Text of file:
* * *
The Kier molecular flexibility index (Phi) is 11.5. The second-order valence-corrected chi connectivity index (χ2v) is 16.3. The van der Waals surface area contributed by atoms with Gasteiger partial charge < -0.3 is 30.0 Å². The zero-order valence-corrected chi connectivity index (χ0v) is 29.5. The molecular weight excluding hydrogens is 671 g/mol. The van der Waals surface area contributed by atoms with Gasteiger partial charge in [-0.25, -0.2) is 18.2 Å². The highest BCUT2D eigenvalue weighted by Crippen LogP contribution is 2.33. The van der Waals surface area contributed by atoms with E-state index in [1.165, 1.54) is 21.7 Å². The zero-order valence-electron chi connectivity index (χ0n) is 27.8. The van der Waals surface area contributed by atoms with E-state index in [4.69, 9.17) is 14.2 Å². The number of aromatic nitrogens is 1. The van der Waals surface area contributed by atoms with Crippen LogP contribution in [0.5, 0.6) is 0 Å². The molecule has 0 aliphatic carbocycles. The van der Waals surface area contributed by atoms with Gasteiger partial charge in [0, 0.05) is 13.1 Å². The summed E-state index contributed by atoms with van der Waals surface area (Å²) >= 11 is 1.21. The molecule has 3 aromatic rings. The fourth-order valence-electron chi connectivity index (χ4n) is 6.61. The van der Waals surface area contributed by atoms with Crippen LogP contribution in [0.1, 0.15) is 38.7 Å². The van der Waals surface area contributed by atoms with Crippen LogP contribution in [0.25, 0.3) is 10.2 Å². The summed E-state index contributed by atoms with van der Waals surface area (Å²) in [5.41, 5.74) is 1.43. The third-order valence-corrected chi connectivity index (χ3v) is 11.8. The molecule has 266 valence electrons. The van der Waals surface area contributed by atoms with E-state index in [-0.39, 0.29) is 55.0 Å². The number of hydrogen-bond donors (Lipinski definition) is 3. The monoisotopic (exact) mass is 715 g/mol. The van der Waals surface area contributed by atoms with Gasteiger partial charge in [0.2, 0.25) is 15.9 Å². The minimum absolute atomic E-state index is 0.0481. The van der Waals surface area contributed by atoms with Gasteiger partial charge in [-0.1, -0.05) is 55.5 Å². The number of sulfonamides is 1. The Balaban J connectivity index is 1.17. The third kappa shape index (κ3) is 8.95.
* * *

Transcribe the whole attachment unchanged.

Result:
The Kier molecular flexibility index (Phi) is 11.5. The second-order valence-corrected chi connectivity index (χ2v) is 16.3. The van der Waals surface area contributed by atoms with Gasteiger partial charge < -0.3 is 30.0 Å². The zero-order valence-corrected chi connectivity index (χ0v) is 29.5. The molecular weight excluding hydrogens is 671 g/mol. The van der Waals surface area contributed by atoms with Gasteiger partial charge in [-0.25, -0.2) is 18.2 Å². The highest BCUT2D eigenvalue weighted by Crippen LogP contribution is 2.33. The van der Waals surface area contributed by atoms with E-state index in [1.165, 1.54) is 21.7 Å². The zero-order valence-electron chi connectivity index (χ0n) is 27.8. The van der Waals surface area contributed by atoms with E-state index in [4.69, 9.17) is 14.2 Å². The number of aromatic nitrogens is 1. The van der Waals surface area contributed by atoms with Crippen LogP contribution in [0.5, 0.6) is 0 Å². The molecule has 0 aliphatic carbocycles. The van der Waals surface area contributed by atoms with Gasteiger partial charge in [0, 0.05) is 13.1 Å². The summed E-state index contributed by atoms with van der Waals surface area (Å²) >= 11 is 1.21. The molecule has 3 aromatic rings. The fourth-order valence-electron chi connectivity index (χ4n) is 6.61. The van der Waals surface area contributed by atoms with Crippen LogP contribution in [0.1, 0.15) is 38.7 Å². The van der Waals surface area contributed by atoms with Crippen LogP contribution in [0.25, 0.3) is 10.2 Å². The summed E-state index contributed by atoms with van der Waals surface area (Å²) in [5.41, 5.74) is 1.43. The third-order valence-corrected chi connectivity index (χ3v) is 11.8. The molecule has 266 valence electrons. The van der Waals surface area contributed by atoms with E-state index in [-0.39, 0.29) is 55.0 Å². The number of hydrogen-bond donors (Lipinski definition) is 3. The monoisotopic (exact) mass is 715 g/mol. The van der Waals surface area contributed by atoms with Gasteiger partial charge in [0.2, 0.25) is 15.9 Å². The minimum absolute atomic E-state index is 0.0481. The van der Waals surface area contributed by atoms with Gasteiger partial charge in [-0.1, -0.05) is 55.5 Å². The number of sulfonamides is 1. The Balaban J connectivity index is 1.17. The third kappa shape index (κ3) is 8.95.